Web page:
912-Western Iowa-Council Bluffs Message Board › More tax legislation

More tax legislation

user 10257032
Wilber, NE
Post #: 290
I received this letter from Johanns via email today. We have a lot of work to do. Also I would like to add that a friend of mine told me that his company informed them that they will be taxing their health care benefits starting the beginning of 2014. First I have to question why most people weren't aware of that but also I'm wondering why they waited till right after the election to do it.

Here is Johanns' letter:
Dear Marjorie:

Thank you for contacting me regarding legislation to impose a tax on financial transactions. I appreciate having the benefit of your views on this issue.

On September 14, 2012, Congressman Keith Ellison (D-MN) introduced H.R. 6411, the Inclusive Prosperity Act. The bill would impose a transaction tax, up to 0.5 percent, on the sale of stocks, bonds, derivatives, and other financial investments. H.R. 6411 would provide an off-setting tax credit for taxpayers with an annual income less than $50,000. This legislation was referred to the House Committee on Ways and Means for consideration. This bill is just one of several transaction tax bills introduced in the 112th Congress.

You may be interested to know that on November 2, 2011, Senator Tom Harkin (D-IA) introduced S. 1787, the Wall Street Trading and Speculators Act. This legislation would impose a 0.03 percent tax on non-consumer financial transactions involving stocks, bonds, futures, options, swaps, and credit default swaps. Representative Peter DeFazio (D-OR) introduced companion legislation, H.R. 3313, in the House of Representatives.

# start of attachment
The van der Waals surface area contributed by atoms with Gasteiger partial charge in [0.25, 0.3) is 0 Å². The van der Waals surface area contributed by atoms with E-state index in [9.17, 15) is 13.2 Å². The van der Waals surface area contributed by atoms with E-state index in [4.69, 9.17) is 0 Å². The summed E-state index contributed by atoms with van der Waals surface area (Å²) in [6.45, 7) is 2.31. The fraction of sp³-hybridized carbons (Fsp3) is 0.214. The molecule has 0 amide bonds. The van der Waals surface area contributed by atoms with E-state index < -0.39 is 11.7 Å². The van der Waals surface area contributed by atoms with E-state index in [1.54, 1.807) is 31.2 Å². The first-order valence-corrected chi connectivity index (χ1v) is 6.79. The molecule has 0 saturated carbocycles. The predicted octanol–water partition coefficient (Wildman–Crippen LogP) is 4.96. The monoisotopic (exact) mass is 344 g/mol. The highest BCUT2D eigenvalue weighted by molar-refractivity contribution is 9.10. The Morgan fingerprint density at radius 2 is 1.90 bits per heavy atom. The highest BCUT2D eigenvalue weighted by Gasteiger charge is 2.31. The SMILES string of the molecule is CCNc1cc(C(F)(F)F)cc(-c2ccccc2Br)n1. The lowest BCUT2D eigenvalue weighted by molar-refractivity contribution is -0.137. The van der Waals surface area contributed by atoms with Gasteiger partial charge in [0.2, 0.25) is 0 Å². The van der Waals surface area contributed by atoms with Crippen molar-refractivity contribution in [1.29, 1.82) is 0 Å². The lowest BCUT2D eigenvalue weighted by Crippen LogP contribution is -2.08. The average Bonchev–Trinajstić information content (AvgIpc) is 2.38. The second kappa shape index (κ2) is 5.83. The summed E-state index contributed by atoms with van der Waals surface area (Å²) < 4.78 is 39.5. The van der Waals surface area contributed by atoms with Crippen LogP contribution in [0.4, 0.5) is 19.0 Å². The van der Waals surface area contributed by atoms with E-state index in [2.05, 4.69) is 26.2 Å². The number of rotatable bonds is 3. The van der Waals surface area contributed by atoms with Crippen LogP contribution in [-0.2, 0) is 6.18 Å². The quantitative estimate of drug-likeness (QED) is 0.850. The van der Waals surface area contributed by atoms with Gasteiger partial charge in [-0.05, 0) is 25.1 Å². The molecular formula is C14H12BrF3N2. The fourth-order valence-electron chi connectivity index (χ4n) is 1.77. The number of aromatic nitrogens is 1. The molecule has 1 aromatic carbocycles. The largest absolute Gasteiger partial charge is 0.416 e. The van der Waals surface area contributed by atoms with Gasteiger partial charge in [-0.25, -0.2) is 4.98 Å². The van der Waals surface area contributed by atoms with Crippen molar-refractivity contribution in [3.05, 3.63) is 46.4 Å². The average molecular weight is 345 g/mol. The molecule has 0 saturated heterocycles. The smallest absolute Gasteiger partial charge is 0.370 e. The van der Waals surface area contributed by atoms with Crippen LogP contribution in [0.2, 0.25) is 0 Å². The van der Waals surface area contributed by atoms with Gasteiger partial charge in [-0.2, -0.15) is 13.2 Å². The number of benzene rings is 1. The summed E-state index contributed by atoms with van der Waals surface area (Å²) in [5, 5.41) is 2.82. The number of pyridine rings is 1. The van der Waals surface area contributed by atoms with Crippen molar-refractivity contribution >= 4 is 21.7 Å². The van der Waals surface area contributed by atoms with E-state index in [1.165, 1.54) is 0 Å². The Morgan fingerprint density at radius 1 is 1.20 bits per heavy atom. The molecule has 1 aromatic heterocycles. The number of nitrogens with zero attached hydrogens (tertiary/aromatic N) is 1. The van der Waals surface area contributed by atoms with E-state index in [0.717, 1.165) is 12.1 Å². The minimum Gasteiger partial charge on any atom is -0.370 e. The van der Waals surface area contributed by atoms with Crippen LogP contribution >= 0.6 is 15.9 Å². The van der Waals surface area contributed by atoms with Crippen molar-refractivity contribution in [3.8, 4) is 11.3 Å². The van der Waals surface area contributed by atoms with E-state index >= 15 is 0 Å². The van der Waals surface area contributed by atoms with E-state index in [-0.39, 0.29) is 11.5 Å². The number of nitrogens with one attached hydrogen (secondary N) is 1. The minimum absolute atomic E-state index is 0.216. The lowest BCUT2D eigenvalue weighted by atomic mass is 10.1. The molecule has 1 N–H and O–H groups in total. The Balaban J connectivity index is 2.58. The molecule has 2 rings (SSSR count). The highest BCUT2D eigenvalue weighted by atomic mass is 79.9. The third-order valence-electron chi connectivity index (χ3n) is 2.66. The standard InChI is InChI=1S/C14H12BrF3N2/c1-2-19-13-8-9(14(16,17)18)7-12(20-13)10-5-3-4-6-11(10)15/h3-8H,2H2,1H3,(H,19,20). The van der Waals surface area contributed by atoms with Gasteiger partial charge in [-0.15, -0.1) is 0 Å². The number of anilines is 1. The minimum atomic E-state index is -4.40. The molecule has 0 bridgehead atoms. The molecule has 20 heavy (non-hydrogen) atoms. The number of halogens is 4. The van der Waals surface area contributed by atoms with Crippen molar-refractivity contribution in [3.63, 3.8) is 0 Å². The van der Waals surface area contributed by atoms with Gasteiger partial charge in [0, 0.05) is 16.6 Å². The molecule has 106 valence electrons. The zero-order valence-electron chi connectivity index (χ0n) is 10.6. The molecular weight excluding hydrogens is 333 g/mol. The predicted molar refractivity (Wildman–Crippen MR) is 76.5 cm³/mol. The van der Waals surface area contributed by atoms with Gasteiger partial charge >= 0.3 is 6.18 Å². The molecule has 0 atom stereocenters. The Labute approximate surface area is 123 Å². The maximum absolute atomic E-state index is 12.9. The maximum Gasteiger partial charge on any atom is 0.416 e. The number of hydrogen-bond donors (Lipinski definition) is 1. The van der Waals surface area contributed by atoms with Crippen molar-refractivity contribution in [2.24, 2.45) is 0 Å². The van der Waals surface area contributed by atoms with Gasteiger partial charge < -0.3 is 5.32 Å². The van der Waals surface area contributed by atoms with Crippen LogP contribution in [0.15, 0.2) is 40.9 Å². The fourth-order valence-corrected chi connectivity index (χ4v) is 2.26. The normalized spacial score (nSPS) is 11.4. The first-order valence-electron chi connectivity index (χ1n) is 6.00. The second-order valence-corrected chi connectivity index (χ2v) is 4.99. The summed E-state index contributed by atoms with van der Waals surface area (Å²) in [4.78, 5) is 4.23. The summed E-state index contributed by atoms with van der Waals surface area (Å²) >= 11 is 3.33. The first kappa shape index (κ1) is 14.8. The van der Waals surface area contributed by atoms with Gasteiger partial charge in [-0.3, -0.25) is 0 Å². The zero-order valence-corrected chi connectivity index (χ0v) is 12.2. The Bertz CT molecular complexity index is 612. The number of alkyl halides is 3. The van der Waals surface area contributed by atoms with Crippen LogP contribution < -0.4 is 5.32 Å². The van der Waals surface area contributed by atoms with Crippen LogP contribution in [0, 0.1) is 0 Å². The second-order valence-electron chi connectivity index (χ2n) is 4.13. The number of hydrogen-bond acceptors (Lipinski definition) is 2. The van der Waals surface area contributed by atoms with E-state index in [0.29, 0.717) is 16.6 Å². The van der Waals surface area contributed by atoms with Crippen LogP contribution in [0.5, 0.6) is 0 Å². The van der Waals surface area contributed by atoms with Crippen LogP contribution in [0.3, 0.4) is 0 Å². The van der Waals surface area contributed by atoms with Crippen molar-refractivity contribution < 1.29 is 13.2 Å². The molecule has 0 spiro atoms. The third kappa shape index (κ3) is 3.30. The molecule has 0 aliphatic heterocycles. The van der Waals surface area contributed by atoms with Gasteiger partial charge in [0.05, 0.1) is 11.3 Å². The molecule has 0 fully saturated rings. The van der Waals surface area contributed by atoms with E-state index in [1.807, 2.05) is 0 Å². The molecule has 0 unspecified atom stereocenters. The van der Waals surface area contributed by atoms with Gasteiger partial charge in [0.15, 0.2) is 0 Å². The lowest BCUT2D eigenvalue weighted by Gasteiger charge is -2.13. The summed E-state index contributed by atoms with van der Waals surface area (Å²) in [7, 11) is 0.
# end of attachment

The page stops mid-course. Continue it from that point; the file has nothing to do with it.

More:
On March 16, 2011, Congressman Chaka Fattah (D-PA) introduced H.R. 1125, the Debt Free America Act. The bill would impose a 1 percent tax on all financial transactions, including cash transactions, checks, credit cards, bonds and stocks. H.R. 1125 would also provide taxpayers with a 1 percent tax credit for gross incomes up to $250,000 until 2018. This legislation was referred to several House committees for consideration.

Although I am not a member of the Senate Finance Committee, which would have jurisdiction over a financial transactions tax, I will monitor these proposals closely. The imposition of a financial transactions tax on consumer transactions may disproportionately hurt low-income individuals and would also lead to increased costs for Americans.

While I understand and share Americans' concerns regarding our nation's unsustainable level of spending, I am worried that imposing additional excise taxes on stock and bond transactions would only add to the burden consumers are forced to bear in this weak economy. In addition, a financial transactions tax would hinder U.S. competitiveness in the international financial market, thus further impeding job creation. Furthermore, a financial transactions tax that includes cash, check, and credit card transactions could discourage consumer spending at a time when we need to get our economy moving again.

Again, thanks for taking the time to contact me. Your comments help me to represent our state, so please do not hesitate to reach out at any time. For up-to-date information about my work in the Senate, I invite you to visit www.johanns.senate.gov and sign up for my e-Updates or link to my Facebook and Twitter pages. I look forward to hearing from you in the future.

Very truly yours,

Mike Johanns
United States Senator

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